Nick Summers is a technology journalist for The Next Web. He writes on all sorts of topics, although he has a passion for gadgets, apps and Nick Summers is a technology journalist for The Next Web. He writes on all sorts of topics, although he has a passion for gadgets, apps and video games in particular. You can reach him on Twitter, circle him on Google+ and connect with him on LinkedIn.
Over a year ago, Vimeo decided to rebuild its player. As the heart and soul of the company’s video-sharing platform, it was a huge undertaking. “It was like doing open heart surgery,” Vimeo President Dae Mellencamp said. Today, the new player is finally available to everyone.
By switching predominantly to HMTL5 and using as little Flash as possible, Vimeo has given its video player a sizeable performance boost. It now loads twice as fast, whether it’s on the Vimeo site or embedded elsewhere on the Web. Once the viewer presses the play button, the time it takes for the video to begin has also been cut in half, which is no small feat.
Vimeo has been rolling out this back-end update to many of its users over the last few months, but today marks its official release and full public availability.
While before the company had six to eight players for different environments, now it has only a few. It won’t be noticeable to the naked eye, but Vimeo hopes it will simplify and accelerate its development cycle.
“We now have very few players and leverage elements across all of them, which we literally just couldn’t do before,” Mellencamp said. “We had to develop different features for different environments; HTML5 has absolutely made it simpler, it’s made it faster, and we’re big supporters of it.”
Today, Vimeo is also debuting support for in-player Vimeo On Demand payments. So wherever the player has been embedded, be it Facebook, Twitter or a blog post, viewers can now watch the trailer and immediately pay to view the full release.
The update should improve sales, increasing Vimeo’s revenue and support from PRO members for the on-demand platform, while also making it easier for viewers to discover, buy and watch independent film.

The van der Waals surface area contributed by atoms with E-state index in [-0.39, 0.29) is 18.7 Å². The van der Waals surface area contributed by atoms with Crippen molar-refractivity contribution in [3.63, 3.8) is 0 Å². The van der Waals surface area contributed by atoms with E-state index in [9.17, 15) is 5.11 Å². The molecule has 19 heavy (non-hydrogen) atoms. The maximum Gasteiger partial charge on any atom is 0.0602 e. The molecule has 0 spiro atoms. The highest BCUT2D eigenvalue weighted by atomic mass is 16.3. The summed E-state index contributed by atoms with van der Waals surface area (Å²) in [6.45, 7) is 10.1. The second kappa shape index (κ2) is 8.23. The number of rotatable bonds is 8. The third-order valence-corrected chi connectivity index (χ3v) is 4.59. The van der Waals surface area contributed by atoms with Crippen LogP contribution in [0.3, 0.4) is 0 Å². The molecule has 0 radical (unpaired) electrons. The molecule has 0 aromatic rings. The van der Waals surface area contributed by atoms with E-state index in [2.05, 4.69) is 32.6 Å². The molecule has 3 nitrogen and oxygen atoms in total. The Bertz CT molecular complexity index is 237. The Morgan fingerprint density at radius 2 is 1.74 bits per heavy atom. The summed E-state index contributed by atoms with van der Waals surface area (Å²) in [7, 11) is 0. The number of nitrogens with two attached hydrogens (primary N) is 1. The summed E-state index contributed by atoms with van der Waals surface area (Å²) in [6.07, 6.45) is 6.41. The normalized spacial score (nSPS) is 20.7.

The company is also supporting translated subtitles and closed captioning for the first time. It’s pretty bare-bones for now, as users will need to create and upload the files themselves alongside their video. For comparison, YouTube users can request professional captioning without leaving the site.
Screen reader and voice over support is also being added for visually impaired visitors. “We will be continuing to go further with that throughout [this] year and do more there, because we think there’s a lot more we can do there,” Mellencamp added.
Vimeo hasn’t meddled with the design of its video player, but it’s been tweaked in a few places to improve the general user experience. The sharing options have been reworked, giving users a single place to email, embed or post the video to the usual array of social networks.
Additionally, when a Vimeo player is running in one tab, it will pause automatically if the user starts watching a different video in a new tab.
While none of these changes are going to redefine the Vimeo experience, they will certainly help it to reaffirm its claim as one of the highest-quality video-sharing platforms on the Web.
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